This is going to Dog.CEO server. There's a delay, right? So we have to wait, this is asynchronous programming, right, it's not synchronous. If I had the dog picture already I could just instantly change it I wouldn't have to wait for anything. But because it has to go out to the Internet, ask a service like, hey, give me something and then come back.

Just takes time, right? What if the user is on really slow Internet? It takes even more time, right? So that's why we have to use promises to say, hey, I'm gonna go do something and then I have to wait for it. That's why promises are useful here. So I'm gonna call fetch here with the DOG_URL.

And what I'm going to say is, when this comes back, that's what this .then function means, do this. So you say promise .then you give it a function of something to do when it comes back. So whenever the server finally responds back, all right, here's your random dog.

I have to call response.text here. It takes a second for the browser to process this, right? So we have to do it again. Where we say return processing promise and then we'll say .then, right? So this is another promise. And then here, I finally have the finished result.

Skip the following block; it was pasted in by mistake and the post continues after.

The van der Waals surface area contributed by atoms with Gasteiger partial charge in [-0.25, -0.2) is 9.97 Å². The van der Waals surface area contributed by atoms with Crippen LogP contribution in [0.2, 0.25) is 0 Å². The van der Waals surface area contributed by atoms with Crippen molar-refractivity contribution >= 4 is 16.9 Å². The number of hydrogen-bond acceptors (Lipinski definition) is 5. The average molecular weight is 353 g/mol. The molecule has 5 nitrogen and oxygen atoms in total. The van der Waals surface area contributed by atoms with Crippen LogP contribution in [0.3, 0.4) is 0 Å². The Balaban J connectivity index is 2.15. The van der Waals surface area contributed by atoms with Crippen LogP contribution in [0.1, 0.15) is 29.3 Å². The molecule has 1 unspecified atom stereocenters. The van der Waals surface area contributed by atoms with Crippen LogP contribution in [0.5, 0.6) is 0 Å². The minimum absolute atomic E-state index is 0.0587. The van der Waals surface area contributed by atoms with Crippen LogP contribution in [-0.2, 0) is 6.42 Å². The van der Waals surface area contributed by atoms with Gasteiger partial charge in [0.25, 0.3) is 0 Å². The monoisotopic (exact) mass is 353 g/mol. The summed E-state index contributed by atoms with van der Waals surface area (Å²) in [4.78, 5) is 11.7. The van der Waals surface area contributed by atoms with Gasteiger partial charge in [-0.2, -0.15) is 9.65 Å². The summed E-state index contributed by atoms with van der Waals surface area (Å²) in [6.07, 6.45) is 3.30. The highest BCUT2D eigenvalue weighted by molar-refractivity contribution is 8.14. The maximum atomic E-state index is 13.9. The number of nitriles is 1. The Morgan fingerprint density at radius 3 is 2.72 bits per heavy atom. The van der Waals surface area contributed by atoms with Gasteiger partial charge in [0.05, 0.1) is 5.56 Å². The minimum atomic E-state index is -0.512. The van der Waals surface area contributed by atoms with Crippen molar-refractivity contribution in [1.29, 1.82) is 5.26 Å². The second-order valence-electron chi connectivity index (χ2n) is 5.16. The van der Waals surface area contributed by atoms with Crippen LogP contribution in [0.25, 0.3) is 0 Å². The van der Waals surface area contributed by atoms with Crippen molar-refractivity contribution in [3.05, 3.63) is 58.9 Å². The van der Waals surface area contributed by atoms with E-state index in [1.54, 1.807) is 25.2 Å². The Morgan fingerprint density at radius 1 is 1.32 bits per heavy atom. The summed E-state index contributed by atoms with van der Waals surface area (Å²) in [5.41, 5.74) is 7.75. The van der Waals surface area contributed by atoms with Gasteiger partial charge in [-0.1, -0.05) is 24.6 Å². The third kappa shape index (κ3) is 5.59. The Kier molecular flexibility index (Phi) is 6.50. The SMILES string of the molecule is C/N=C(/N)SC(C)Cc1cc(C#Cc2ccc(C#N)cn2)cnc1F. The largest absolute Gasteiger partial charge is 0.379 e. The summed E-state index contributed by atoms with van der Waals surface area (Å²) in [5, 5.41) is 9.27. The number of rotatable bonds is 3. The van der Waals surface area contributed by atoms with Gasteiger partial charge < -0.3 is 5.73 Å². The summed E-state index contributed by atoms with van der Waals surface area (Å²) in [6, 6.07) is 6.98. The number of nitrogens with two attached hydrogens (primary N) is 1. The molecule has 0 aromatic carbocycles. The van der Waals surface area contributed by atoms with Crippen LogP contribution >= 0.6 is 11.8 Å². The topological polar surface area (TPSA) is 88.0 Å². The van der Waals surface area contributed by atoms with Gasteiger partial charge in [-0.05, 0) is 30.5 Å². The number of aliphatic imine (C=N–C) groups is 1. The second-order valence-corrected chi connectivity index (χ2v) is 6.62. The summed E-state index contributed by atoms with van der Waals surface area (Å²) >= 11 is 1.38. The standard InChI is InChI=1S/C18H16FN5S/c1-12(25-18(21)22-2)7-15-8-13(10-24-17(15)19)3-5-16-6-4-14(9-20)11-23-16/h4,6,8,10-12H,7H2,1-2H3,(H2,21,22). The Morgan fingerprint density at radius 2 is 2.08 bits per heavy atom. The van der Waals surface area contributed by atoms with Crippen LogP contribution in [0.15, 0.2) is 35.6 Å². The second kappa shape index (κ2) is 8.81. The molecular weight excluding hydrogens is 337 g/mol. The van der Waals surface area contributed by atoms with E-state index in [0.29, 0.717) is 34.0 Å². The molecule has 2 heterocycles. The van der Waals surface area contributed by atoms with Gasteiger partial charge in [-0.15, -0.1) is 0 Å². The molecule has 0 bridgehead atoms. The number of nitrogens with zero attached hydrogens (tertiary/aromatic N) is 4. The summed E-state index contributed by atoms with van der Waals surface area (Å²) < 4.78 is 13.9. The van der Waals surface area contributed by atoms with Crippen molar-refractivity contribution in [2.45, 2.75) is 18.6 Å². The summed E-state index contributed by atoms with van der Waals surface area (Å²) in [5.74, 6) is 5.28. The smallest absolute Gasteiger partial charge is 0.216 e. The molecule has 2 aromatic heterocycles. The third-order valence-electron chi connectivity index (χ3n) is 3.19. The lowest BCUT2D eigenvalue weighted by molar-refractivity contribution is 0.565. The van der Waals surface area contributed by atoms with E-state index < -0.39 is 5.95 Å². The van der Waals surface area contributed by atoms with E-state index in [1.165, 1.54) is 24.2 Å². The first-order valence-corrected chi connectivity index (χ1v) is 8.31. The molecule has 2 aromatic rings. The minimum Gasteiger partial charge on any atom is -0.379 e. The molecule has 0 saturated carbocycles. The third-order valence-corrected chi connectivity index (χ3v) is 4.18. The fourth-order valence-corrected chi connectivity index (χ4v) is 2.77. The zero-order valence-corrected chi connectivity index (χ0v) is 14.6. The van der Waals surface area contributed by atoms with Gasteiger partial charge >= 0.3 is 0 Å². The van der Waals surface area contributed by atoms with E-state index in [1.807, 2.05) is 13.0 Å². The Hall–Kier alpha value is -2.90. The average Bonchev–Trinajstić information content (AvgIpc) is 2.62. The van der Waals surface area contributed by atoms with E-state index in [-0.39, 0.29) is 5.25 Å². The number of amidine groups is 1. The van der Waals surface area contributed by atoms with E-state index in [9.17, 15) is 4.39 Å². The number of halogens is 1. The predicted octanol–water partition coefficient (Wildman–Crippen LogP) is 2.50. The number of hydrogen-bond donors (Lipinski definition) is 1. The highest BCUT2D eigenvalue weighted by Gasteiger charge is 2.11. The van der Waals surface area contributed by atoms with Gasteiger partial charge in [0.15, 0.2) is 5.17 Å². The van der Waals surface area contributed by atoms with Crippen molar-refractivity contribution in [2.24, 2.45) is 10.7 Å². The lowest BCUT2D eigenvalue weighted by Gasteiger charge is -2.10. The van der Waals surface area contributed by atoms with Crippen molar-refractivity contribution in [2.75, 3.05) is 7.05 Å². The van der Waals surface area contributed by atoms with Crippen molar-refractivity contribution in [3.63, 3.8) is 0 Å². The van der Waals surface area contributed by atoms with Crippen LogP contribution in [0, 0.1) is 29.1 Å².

So you have to go through two promises to finally get to the information that you're looking for. It's a strange API. Typically I would have expected this to just be one, right, but with the way this works, it actually takes two promises to get through it. Finally, this processedResponse here will be a JSON string, right?

So it'll be this string here. Of unprocessed JSON, right? Oops, so I have to do JSON.parse, right? I have to turn this process response this string of HTML or sorry the string of JSON into an object. That's what this JSON.parse does, right? And then here, I'm just gonna create an element of an image tag.

I'm going to set the source of it to be the message, right? Remember here if we look at the response, the message is the picture, right? I don't know why they call it message. It's not really a message. It's an URL or an image but Dog.CEO decided to call that the message.

Okay, I set the alt text to be cute doggo because we should have an alt text because it's an image. And then I say doggos which is the name of what I called my variable here of this particular div, right, and I say append. And then I added an event listener that every time I click add new doggo it does that, right?